The parents of a 9-year-old girl who died in a swimming pool over the weekend spoke to KCRA on Wednesday about the tragedy.
McKenzie Kinley was swimming in her dad’s backyard pool Sunday with three friends when tragedy struck.
“Nothing was hard with her because she found a way to make it better,” McKenzie’s mother Elizabeth Moore said.
“She was the most gentle little girl, and all she wanted to do was make everyone happy,” McKenzie’s father Cliff Kinley said.
For the first time, McKenzie’s parents talked about what happened. Kinley said he wasn’t home at the time. His girlfriend was home and had been in the pool with the children before she stepped out to go to the restroom.
“I know they were racing from one end of the pool to the other,” Kinley said. “Apparently, (McKenzie) got to the other side of the pool and grabbed ahold of the cord of the light. That’s all I know. The next thing you know, I got the worst phone call I could ever have.”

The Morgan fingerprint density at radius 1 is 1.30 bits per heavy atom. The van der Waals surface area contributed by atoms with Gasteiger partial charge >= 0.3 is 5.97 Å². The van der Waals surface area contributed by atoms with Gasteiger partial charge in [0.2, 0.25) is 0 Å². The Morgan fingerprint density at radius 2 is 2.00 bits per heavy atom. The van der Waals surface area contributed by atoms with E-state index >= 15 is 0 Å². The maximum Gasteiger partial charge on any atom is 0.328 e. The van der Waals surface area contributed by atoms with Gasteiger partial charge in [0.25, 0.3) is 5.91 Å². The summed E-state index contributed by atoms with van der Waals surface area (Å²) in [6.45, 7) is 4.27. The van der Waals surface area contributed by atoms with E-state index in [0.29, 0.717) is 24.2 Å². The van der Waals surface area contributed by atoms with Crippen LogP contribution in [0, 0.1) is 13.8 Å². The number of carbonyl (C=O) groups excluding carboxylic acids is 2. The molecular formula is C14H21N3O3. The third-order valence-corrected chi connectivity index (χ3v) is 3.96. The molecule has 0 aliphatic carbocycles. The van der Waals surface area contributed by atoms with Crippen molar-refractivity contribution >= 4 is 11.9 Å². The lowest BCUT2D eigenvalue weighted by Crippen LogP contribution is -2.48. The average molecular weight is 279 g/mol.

The cord attached to a light inside the pool was under repair. The parents said, to their knowledge, the light was not connected to a power source.
“Everybody thinks, they watch these tragic stories on the news and they think, ‘Not me, not in my house,'” Moore said as she teared up. “I thought it. And, it happened to me in my house.”
Moore said she is talking about what happened so a similar tragedy doesn’t happen to a another family.
“Just take the few minutes and check,” she said.
Backyard pool designer and owner of Aquatic Mechanical Design Michael Chaffee said it’s important to check on the power.
“You want to make sure that the power is off, and you want to verify that the power is off because you get one shot at it,” he said.
Citrus Heights police are investigating the cause of death. They said McKenzie was electrocuted and drowned.
“Death of any child is a tragic accident,” Lt. Jason Baldwin said.
He said as part of the investigation, detectives are looking to find out if any work being done on the home had proper permits and inspections.
According to the Consumer Product Safety Commission, since 2002, the agency is aware of 21 fatalities that involved electrocutions in swimming pools.
There are many different laws related to pools, but they can vary based on the city. Citrus Heights adopted the state law, called the California Electric Code, as is.
Experts said anytime there is electrical work done on a pool, there should be a permit and inspection before anyone gets in the water.